Commentary by Maj. James Bartran, flight commander
36th Student Squadron, Squadron Officer College
12/14/2012 - MAXWELL AIR FORCE BASE, Al -- Henry
Ward Beecher once stated, "No man is more cheated than the selfish
man." Individualism, entitlement, self-servitude and egotism well
ingrained in our personalities are cancers to team development. The cure
rests in selflessness, genuine caring of others and a strategic
The implementation of these traits requires thought.
A great team is greater than the sum of its parts. How do you build such
a team? How do leaders foster team development and cohesiveness?
Great teams take time, work, and most of all, strong relationships ...
real relationships. However, in today's anti-analytical, distant culture
that demands instant gratification; we expect results to just happen.
We should approach team development in a way that is less like social
media, where one has a sense of control and can manage social
interactions, and more like a friendship with all its intangible
imperfections and unexpected synergies. What follows are thoughts on
fostering this type of team.
It's not about you
We all have a propensity to think we live in a bubble. You don't.
As a leader, this truth carries more importance for you. Whatever your
career ambitions, personal problems or insecurities, fostering teamwork
demands equality. Each person or role has its place, and they are
self-defined based on the team dynamic, creating balance.
This holistic mindset closely matches "the long grey line," as stated by
Gen. Douglas MacArthur. All players have a place where they add the
most value. This balance requires a degree of selflessness, and our
mission sets require us to hold true or risk failure as a nation, Air
Force, team and individually.
Walk the walk
Your actions speak louder than your words, and this truth is no less
relevant while fostering teamwork. When leading a team, remember the
importance of holding high standards from the simplest of requirements,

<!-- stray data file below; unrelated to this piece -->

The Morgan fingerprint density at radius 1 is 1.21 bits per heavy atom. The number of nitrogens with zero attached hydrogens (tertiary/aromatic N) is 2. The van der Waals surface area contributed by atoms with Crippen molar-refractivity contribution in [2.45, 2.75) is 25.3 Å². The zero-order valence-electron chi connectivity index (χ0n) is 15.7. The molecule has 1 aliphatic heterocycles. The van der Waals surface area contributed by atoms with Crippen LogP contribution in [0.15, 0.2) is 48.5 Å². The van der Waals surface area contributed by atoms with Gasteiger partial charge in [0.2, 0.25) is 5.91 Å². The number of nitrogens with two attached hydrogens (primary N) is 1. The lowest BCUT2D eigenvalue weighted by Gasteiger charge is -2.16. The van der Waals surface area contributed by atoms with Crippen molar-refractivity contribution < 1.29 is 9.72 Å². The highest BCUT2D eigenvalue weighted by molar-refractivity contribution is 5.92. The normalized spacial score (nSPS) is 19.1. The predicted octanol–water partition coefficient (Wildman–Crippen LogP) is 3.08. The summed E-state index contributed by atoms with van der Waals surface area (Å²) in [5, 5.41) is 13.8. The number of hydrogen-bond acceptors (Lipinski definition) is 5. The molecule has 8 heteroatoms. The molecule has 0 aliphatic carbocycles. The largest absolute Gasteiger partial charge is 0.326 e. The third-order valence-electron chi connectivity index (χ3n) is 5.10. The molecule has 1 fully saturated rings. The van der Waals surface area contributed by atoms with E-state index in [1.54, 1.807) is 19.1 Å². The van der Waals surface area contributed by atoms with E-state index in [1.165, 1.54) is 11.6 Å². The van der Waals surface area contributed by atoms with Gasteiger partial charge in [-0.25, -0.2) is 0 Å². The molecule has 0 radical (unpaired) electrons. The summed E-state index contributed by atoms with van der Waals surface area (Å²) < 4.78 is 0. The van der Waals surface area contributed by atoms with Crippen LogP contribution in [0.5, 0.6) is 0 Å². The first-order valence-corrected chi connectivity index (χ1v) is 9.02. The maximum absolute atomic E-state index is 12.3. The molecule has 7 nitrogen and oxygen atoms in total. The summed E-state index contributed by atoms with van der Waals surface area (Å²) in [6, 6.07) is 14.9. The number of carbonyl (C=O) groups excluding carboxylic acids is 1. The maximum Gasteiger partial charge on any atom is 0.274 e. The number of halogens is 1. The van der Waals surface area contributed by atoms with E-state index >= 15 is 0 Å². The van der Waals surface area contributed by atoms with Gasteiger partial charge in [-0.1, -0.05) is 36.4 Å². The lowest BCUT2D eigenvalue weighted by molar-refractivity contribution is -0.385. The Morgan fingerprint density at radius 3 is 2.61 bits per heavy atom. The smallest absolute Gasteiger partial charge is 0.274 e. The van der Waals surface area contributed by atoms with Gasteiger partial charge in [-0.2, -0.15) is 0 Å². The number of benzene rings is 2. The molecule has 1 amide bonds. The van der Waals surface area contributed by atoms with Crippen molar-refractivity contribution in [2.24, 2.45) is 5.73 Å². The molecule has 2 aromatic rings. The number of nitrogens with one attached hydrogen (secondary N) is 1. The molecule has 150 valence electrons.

such as uniform wear, to the demands of highly detailed missions.
No one can truly know your mindset, your motivations, aspirations and
thoughts, but they can know how you chose to behave, dress and act and
your true character. This becomes the bedrock for fostering teamwork.
This leaves little mystery as to where people stand, which in turn
allows them to branch out and begin their journey as a team. Finally,
this helps the team in role clarity, eliminating the individual mindset.
In its place, individuals begin thinking they are part of something
bigger than themselves.
Relationships mean everything
During the most adverse encounters a team will ever face, the
foundational relationships and friendships between its members bind them
together. Organizations pale in importance to the brothers and sisters
beside you during hardship. This identification, in turn, serves to
strengthen the team even more.
Imagine for a moment that your commander orders you to take on a highly
undesirable task. Imagine the differences in your willingness to take on
this task based on your loyalty to the people you serve. Trusting one
another and, in turn, developing real relationships will inevitably lead
to teams that will overlook individual motives in place of team
Simply put, interaction fuels action. The most important leadership
behavior to remember: you must uphold and foster trust between you and
your team members. Failing to do so will result in breaking that trust
and the team.
Vision is important
Without vision, your people will lack direction, focus and purpose.
Vision takes one's eyes off of individual concerns and focuses the team,
giving them confidence. This fosters teamwork on a number of levels.
While seemingly attainable, a true vision lies just beyond achievable.
When the team accomplishes things it didn't at first believe possible
during its journey to achieve the vision, everyone's confidence is
boosted and team development is furthered.
It also puts the team on the same page and focuses efforts. This in turn
demonstrates that everyone desires the same thing, creating buy in.